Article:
Document Type


Publication details

Hill, BJ 2010, 'Human machine music : twenty-first century models of music performance practice in an Australian contemporary music community', PhD thesis, Southern Cross University, Lismore, NSW.

Copyright BJ Hill 2010


This project presents a multimedia performance and a written exegesis. It will focus on the way creative practice is embedded within a specific social context. This project will illustrate innovative creative processes used within an Australian contemporary music community. This community creates music known as ‘Live Electronica’. This community is sited within an emerging culture of electronic popular music performance that combines conventional musicianship and computerised musical instruments. This community of musicians are responding to social, economic and technological changes that have altered creative practices in relation to popular music performance.

‘Live Electronica’, is described in this project, as distinct from other forms of electronic music; that are first sequenced/composed on a computer and then reproduced or triggered on stage by a DJ or music performer. ‘Live Electronica’ is produced in real time by a group of musicians interacting on stage in front of an audience.

This project views computers as having performative limitations. Conventional computing devices, such as laptops, are designed for data entry rather than for musical communication. These machines require visual interaction; a sense that potentially impedes the flow of aural and tactile information that musicians use to make music within an interactive ensemble setting. In this context, the technology of computer music making acts to limit interactive possibilities between musicians.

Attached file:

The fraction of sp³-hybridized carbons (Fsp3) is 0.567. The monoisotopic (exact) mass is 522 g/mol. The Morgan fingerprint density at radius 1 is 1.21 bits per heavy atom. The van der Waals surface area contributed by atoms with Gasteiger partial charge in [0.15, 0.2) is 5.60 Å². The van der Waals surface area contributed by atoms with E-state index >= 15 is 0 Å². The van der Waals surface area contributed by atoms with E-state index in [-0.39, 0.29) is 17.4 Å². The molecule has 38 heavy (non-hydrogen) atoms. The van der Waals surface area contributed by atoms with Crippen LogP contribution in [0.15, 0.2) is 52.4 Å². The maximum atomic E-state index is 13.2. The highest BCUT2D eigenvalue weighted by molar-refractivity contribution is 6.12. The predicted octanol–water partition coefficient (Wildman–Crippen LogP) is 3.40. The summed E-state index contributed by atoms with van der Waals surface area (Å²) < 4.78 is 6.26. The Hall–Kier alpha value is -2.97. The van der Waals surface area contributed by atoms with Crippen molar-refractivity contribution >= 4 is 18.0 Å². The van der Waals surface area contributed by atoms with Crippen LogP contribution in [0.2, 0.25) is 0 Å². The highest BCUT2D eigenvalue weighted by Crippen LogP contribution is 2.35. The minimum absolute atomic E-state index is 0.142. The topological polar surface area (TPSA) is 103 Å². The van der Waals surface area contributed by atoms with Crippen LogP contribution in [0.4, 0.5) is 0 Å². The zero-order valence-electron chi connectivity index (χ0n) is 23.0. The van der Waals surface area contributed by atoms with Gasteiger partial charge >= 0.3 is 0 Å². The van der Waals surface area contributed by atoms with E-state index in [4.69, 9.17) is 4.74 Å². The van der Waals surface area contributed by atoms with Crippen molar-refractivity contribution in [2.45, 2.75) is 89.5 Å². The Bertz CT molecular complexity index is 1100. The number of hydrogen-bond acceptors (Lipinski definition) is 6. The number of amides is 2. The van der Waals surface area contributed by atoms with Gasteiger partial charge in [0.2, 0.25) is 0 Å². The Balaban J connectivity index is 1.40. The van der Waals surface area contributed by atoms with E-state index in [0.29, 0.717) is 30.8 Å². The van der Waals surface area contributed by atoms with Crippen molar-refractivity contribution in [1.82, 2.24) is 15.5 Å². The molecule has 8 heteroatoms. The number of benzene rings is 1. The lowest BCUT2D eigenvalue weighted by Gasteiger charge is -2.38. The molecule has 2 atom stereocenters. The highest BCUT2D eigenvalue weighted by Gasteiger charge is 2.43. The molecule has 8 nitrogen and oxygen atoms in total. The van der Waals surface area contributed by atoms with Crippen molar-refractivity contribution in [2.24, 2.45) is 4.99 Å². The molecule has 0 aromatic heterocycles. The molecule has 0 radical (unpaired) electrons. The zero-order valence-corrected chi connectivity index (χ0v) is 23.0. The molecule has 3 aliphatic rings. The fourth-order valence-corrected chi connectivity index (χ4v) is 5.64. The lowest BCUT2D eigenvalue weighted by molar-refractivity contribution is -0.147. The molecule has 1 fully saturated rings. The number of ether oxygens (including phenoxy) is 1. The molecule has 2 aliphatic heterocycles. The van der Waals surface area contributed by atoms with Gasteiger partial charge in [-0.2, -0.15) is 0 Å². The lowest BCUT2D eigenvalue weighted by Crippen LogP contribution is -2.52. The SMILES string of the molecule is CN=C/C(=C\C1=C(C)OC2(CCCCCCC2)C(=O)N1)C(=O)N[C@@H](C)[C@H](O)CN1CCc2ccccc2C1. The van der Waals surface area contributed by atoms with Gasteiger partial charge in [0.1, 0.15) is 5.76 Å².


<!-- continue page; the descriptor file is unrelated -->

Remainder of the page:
This project utilises a model of practice-based research. This methodology aims to reflect on the connections between creative performances and the wider cultural context from the perspective of participant observer. Developed and presented within this project, is a portfolio of original creative works and a live multimedia music performance/webcast. This music performance/webcast is currently published on the web at It intentionally features excerpts from video interviews and conversations that were conducted while attending music festivals in Australia and overseas. These interviews form the focus of the visual element of the multimedia music performance.

Audio and video recordings (submitted on CD format) provide a chronological documentation of creative outcomes. Video recordings (submitted on dual layer DVD format) document the development and realisation of the final multimedia work.

The creative folio is supported by a written exegesis. This component is an adjunct and supporting document to the creative work. The written exegesis will discuss specific musical styles and compositions that influence the creative work. It will also discuss contemporary music performance, in relation to ensemble interaction and improvisation using computer musical instruments. Included in this exegesis, is a discussion of various social influences that can affect the formation of specific creative practices. Using this discussion, a model of creative practice within a specific social context will be developed.